The Legal Intelligencer: Names, Labels and Stigma: How ‘Fixing’ the RTKL Could Easily Make Things Worse
In an article published in The Legal Intelligencer on July 13, 2021, Terry Mutchler, Chair of Obermayer’s Transparency and Public Data Practice, discusses Right-to-Know Law (RTKL) and “serial requests,” those requesters who repeatedly file requests, sometimes frivolous or to advance a vendetta, that do more harm than good, threatening to mar the strong open records law in Pennsylvania. The handiwork of these individuals sometimes has the effect of grinding an agency to a halt, or harassing public officials, and costing taxpayers.
Terry represents pharmaceutical companies, hedge funds, defense contractors, life sciences companies, and medical marijuana companies. A key portion of her practice is devoted to helping journalists obtaining public records in real time.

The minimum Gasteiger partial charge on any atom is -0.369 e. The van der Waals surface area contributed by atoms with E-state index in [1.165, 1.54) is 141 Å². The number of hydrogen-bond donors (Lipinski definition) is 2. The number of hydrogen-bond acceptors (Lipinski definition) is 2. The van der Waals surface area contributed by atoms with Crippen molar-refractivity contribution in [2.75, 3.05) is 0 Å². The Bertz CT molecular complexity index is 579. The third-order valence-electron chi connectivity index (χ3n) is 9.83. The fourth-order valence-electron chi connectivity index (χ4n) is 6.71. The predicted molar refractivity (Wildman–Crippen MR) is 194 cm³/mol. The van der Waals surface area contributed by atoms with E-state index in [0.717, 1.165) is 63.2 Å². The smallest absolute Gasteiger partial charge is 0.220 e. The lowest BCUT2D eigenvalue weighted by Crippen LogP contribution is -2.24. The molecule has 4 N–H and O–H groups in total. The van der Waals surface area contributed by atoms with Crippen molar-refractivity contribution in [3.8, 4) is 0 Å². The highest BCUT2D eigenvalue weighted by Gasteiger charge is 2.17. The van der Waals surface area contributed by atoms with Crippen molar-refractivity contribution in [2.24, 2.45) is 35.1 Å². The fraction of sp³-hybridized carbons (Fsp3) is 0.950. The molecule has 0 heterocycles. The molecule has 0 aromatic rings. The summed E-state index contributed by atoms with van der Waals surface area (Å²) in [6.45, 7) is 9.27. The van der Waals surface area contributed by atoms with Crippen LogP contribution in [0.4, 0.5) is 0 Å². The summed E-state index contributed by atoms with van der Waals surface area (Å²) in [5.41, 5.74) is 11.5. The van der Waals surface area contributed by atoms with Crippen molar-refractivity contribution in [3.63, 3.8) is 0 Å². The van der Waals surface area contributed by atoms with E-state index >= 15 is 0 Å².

Terry uses open government laws to competitive advantage for corporations and media companies alike. She assists multinational corporations that do business with or are regulated by federal, state, and local government to both protect their information from competitors, but also to access records. She designs individualized work to help agencies and corporations comply with the complex field of transparency law.
Terry was the first woman to argue a legal case in Independence Hall. This argument occurred when the Pennsylvania Supreme Court reopened it to hear legal arguments and also to television coverage, for the first time in 270 years. She is on the national board of the Freedom of Information Coalition, having been inducted into their National Heroes Hall of Fame. Terry was awarded the Common Cause 2016 Bob Edgar Public Service Achievement Award for outstanding contribution to transparency in government and integrity for her “force of imagination, initiative, and perseverance.”